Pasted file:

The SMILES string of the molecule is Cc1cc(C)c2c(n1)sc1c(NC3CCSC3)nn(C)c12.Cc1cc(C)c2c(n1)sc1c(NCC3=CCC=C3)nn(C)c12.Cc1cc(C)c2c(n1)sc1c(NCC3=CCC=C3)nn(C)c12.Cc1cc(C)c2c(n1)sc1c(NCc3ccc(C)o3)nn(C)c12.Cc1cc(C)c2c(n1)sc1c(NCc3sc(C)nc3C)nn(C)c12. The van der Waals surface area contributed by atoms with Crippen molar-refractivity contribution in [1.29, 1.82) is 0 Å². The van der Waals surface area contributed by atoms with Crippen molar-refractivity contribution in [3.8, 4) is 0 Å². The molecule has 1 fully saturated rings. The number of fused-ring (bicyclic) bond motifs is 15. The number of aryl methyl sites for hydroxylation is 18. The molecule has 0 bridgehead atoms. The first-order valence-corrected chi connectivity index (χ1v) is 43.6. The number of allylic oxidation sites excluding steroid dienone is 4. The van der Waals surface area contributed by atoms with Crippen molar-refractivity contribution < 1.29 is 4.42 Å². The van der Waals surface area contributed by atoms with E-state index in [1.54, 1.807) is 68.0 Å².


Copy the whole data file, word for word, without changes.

The SMILES string of the molecule is Cc1cc(C)c2c(n1)sc1c(NC3CCSC3)nn(C)c12.Cc1cc(C)c2c(n1)sc1c(NCC3=CCC=C3)nn(C)c12.Cc1cc(C)c2c(n1)sc1c(NCC3=CCC=C3)nn(C)c12.Cc1cc(C)c2c(n1)sc1c(NCc3ccc(C)o3)nn(C)c12.Cc1cc(C)c2c(n1)sc1c(NCc3sc(C)nc3C)nn(C)c12. The van der Waals surface area contributed by atoms with Crippen molar-refractivity contribution in [1.29, 1.82) is 0 Å². The van der Waals surface area contributed by atoms with Crippen molar-refractivity contribution in [3.8, 4) is 0 Å². The molecule has 1 fully saturated rings. The number of fused-ring (bicyclic) bond motifs is 15. The number of aryl methyl sites for hydroxylation is 18. The molecule has 0 bridgehead atoms. The first-order valence-corrected chi connectivity index (χ1v) is 43.6. The number of allylic oxidation sites excluding steroid dienone is 4. The van der Waals surface area contributed by atoms with Crippen molar-refractivity contribution < 1.29 is 4.42 Å². The van der Waals surface area contributed by atoms with E-state index in [1.54, 1.807) is 68.0 Å².